“Reforms” have been tried and ultimately failed, which is why some Republicans are harnessing FISA as one of the many ways they could rein in the wayward security state.
The GOP’s Weaponization Fight Isn’t Separate From Biden Bribery
Justice for the abusive FBI, CIA, NSA, DNI, and DOJ in the form of FISA has been delayed before, but it can’t be delayed any longer.
“The FBI has, right now, an unlimited hubris that you believe you are unaccountable,” Sen. Ted Cruz said during the hearing. “You don’t believe you’re accountable to the United States Congress, and you don’t believe you’re accountable to the American people, and you are doing damage.”
Over and over and over, Republicans on the Senate Judiciary Committee questioned why the FBI covered up the FD-1023 form that details a “highly credible” confidential human source’s allegations that Vice President Joe Biden arranged to receive $5 million from a foreign national in exchange for pushing certain policy positions. One day prior to the Senate Judiciary Hearing, Sen. Chuck Grassley revealed that a Burisma executive is in possession of 17 audio recordings about the Biden family, two of which were between him and President Biden.
“Will you commit to releasing this unclassified document that alleges that the President of the United States, the President of the United States, has taken $5 million or more in bribes from a foreign nation?” Hawley asked.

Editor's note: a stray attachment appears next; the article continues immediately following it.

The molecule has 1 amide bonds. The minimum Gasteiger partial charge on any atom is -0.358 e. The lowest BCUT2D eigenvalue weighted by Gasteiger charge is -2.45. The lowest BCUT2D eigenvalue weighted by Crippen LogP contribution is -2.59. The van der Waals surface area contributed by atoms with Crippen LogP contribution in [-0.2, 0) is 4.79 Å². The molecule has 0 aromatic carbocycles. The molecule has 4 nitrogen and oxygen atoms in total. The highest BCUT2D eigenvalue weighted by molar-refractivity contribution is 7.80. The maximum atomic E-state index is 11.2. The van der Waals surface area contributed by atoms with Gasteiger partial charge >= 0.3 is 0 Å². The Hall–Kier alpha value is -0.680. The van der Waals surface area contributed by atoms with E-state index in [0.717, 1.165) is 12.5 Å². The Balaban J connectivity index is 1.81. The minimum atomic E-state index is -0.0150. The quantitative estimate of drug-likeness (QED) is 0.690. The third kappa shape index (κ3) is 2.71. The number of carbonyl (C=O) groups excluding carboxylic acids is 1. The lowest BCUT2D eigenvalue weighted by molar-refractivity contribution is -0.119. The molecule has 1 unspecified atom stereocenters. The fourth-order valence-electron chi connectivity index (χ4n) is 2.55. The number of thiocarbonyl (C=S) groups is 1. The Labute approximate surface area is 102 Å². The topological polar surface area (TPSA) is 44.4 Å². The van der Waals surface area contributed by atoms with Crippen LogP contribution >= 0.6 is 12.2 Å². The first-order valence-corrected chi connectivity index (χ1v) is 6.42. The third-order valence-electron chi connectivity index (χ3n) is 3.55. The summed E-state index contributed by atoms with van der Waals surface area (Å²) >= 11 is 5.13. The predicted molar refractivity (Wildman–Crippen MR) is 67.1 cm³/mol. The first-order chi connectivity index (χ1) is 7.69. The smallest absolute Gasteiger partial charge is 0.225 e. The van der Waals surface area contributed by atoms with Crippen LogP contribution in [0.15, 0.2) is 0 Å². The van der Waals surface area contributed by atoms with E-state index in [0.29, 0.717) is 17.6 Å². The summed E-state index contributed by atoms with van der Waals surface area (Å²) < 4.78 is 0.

“Will you release the document to the public?” Hawley continued. “It’s unclassified. Don’t you think the American people have a right to see it?”
Over and over and over again, Abbate failed to answer questions about the FBI’s ongoing cover-up campaign directly. Instead, he focused his efforts on claiming to“reject your assertion that the FBI is politicized.”
It was only after multiple Republicans harped on the FBI mouthpiece that he claimed, “I have no idea if there are recordings or not.”
“There are not two standards of justice. There is only one. It’s applied equally to each and every person,” Abbate insisted.
“You’re back in front of us asking for the reauthorization of extraordinary authorities. Multiple courts have uncovered extraordinary abuses perpetrated by your agency. You are at the same time concealing information about serious allegations made against the president of the United States, even as your institution also targets his chief political opponent in an unprecedented way. Why would we ever give you the blank check that you want to continue surveilling American citizens in an improper manner? Why would we ever do that?” Hawley questioned.
It’s a great question. One that, hopefully, the sworn representatives of Americans who don’t trust the intelligence complex nor the justice system in the U.S. right now will consider before they cast their FISA votes.